China blames 'certain country' for delay in South China Sea code talks
In this Sept. 15, 2020 photo, Foreign Affairs Secretary Locsin, ASEAN Foreign Ministers, and Chinese FM exchange views on COVID-19 and South China Sea at the ASEAN-China Ministerial Meeting.
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China blames 'certain country' for delay in South China Sea code talks
Patricia Lourdes Viray (Philstar.com) - September 17, 2020 - 12:49pm

MANILA, Philippines — While China and Southeast Asian countries have resumed consultation on a Code of Conduct (COC) in the South China Sea, Beijing accused a non-regional country of interfering on the negotiations.

The Chinese Embassy in Manila admitted that the COVID-19 pandemic, which first emerged in Wuhan City late last year, also delayed the process of the COC consultations.

"Apart from the difficulties caused by the pandemic, certain country outside the region is bent on interfering in the disputes of the South China Sea and the COC consultations to serve its own geopolitical agenda," the Chinese Embassy said in a statement Thursday.

The spokesperson of the Chinese Embassy did not mention which country, but the United States has been challenging Beijing's expansive claims in the South China Sea, including the West Philippine Sea.

In July, US Secretary of State Mike Pompeo declared that Washington would consider Beijing's claims to offshore resources in the disputed sea as completely unlawful.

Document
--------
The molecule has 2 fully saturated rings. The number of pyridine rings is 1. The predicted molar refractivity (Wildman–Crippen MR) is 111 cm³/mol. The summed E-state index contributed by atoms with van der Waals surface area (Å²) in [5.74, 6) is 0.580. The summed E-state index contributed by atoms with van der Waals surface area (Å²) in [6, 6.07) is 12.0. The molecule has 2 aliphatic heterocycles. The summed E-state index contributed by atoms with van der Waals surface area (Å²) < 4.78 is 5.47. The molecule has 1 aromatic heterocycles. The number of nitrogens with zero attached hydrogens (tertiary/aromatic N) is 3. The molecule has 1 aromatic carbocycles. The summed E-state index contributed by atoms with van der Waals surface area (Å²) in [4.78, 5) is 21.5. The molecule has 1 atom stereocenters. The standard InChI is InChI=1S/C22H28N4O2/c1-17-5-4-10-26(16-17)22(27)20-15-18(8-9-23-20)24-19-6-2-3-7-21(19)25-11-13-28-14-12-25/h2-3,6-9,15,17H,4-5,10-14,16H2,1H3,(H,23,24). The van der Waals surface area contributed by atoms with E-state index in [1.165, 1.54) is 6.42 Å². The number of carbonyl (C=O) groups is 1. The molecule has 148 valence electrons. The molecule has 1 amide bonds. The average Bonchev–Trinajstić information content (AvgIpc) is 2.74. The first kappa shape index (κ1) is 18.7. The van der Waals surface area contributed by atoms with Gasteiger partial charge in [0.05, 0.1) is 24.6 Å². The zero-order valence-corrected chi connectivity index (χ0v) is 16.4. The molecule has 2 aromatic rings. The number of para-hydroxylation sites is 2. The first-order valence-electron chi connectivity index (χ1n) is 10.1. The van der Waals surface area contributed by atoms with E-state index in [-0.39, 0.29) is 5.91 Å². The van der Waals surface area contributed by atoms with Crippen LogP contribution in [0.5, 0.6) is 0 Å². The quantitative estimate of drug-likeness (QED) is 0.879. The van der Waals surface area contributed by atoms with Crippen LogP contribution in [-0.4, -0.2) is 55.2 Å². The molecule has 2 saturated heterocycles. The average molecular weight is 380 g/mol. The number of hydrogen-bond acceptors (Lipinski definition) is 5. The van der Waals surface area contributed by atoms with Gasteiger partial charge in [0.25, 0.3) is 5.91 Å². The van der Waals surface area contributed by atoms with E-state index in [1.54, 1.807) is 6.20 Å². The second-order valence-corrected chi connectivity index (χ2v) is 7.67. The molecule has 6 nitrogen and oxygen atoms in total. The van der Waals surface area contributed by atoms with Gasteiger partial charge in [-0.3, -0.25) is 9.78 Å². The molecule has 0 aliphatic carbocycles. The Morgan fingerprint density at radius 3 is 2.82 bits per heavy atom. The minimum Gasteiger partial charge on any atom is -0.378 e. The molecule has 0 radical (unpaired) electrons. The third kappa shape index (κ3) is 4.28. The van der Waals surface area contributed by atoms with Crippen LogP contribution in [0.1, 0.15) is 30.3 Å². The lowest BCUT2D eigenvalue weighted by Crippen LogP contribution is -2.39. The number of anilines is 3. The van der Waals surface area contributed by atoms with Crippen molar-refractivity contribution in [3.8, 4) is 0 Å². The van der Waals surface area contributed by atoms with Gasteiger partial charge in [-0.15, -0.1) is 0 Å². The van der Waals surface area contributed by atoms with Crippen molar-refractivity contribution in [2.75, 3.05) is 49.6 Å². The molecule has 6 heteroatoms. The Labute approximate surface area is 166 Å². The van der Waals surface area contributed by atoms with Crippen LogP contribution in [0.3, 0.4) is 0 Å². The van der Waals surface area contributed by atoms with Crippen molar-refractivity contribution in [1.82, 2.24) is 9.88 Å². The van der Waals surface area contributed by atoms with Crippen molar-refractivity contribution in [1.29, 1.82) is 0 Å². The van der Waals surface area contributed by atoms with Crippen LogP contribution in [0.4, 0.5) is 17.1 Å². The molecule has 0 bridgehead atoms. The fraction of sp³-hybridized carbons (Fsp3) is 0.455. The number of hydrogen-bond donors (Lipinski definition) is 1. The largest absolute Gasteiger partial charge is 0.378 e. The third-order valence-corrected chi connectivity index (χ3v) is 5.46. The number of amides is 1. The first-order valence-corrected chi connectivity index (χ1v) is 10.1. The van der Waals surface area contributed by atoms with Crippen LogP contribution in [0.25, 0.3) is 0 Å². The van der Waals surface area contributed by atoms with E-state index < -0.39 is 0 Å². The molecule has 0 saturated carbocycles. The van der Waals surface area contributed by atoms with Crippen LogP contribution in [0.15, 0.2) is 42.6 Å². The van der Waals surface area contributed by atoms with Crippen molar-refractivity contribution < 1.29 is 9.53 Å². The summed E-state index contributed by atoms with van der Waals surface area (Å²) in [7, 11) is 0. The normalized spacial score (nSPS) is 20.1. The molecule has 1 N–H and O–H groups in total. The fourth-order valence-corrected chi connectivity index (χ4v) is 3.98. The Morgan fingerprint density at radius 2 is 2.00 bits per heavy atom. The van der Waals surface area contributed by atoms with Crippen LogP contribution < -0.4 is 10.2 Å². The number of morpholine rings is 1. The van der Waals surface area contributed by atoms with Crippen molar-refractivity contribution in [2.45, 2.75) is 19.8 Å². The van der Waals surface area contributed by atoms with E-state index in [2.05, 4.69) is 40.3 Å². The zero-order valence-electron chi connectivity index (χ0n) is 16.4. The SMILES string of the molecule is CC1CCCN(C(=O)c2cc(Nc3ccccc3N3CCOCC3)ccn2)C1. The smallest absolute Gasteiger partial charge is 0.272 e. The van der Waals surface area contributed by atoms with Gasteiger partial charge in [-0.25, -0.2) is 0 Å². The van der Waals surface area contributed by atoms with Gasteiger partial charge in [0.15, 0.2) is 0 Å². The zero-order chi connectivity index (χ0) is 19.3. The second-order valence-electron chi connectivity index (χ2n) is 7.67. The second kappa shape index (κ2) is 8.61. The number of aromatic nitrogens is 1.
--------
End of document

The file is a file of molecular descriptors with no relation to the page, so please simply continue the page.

Last month, the US blacklisted 24 Chinese state-owned firms involved in building artificial islands in the South China Sea. Among the sanctioned firms are subsidiaries of construction giant China Communications Construction Co., which is also involved in the Sangley airport project in Cavite.

For Beijing, resisting this interference would be "crucial for pushing forward the future consultations of COC."

The Philippines acts as coordinator of China-ASEAN Dialogue Relations and co-chair of the COC consultations, which resumed virtually in September 3.

"China appreciates the Philippines’ commitment to push forward negotiations towards an effective and substantive COC in the South China Sea," the embassy said.

Chinese defense chief Wei Fenghe was in Manila last week as part of his Southeast Asian tour. He met with President Rodrigo Duterte at Malacañang.

Duterte and Wei agreed that COC would be important in maintaining peace and stability in the region.

“We must always be guided by our commitments in international law. Any and all disputes must be resolved peacefully,” Duterte said in a statement.

The Duterte administration has set aside the Philippines' arbitral victory, which invalidated China's nine-dash line claim over the South China Sea. Beijing continues to ignore this landmark ruling, insisting that they have indisputable sovereignty over the region.

CHINA CHINESE EMBASSY SOUTH CHINA SEA UNITED STATES WEST PHILIPPINE SEA
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